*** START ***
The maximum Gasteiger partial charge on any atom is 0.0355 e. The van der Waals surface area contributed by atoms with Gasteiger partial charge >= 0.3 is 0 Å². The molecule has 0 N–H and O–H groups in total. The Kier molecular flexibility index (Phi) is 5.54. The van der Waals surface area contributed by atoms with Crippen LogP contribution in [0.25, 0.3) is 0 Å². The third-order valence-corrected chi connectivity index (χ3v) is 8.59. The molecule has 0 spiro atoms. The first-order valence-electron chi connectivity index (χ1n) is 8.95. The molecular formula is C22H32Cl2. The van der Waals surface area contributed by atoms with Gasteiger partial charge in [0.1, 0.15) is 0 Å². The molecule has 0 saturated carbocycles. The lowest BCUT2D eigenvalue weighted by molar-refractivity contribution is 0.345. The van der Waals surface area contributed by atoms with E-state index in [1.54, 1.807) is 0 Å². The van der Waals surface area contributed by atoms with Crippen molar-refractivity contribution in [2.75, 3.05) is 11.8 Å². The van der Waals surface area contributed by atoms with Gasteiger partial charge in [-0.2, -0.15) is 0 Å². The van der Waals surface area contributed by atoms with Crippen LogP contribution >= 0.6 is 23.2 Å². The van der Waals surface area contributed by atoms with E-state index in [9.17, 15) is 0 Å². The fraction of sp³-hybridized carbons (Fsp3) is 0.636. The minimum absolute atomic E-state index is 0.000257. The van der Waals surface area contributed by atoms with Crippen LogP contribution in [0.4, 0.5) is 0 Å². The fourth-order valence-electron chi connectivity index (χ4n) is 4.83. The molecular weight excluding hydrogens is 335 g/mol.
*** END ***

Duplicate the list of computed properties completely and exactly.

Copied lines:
The maximum Gasteiger partial charge on any atom is 0.0355 e. The van der Waals surface area contributed by atoms with Gasteiger partial charge >= 0.3 is 0 Å². The molecule has 0 N–H and O–H groups in total. The Kier molecular flexibility index (Phi) is 5.54. The van der Waals surface area contributed by atoms with Crippen LogP contribution in [0.25, 0.3) is 0 Å². The third-order valence-corrected chi connectivity index (χ3v) is 8.59. The molecule has 0 spiro atoms. The first-order valence-electron chi connectivity index (χ1n) is 8.95. The molecular formula is C22H32Cl2. The van der Waals surface area contributed by atoms with Gasteiger partial charge in [0.1, 0.15) is 0 Å². The molecule has 0 saturated carbocycles. The lowest BCUT2D eigenvalue weighted by molar-refractivity contribution is 0.345. The van der Waals surface area contributed by atoms with E-state index in [1.54, 1.807) is 0 Å². The van der Waals surface area contributed by atoms with Crippen molar-refractivity contribution in [2.75, 3.05) is 11.8 Å². The van der Waals surface area contributed by atoms with Gasteiger partial charge in [-0.2, -0.15) is 0 Å². The van der Waals surface area contributed by atoms with Crippen LogP contribution >= 0.6 is 23.2 Å². The van der Waals surface area contributed by atoms with E-state index in [9.17, 15) is 0 Å². The fraction of sp³-hybridized carbons (Fsp3) is 0.636. The minimum absolute atomic E-state index is 0.000257. The van der Waals surface area contributed by atoms with Crippen LogP contribution in [0.4, 0.5) is 0 Å². The fourth-order valence-electron chi connectivity index (χ4n) is 4.83. The molecular weight excluding hydrogens is 335 g/mol.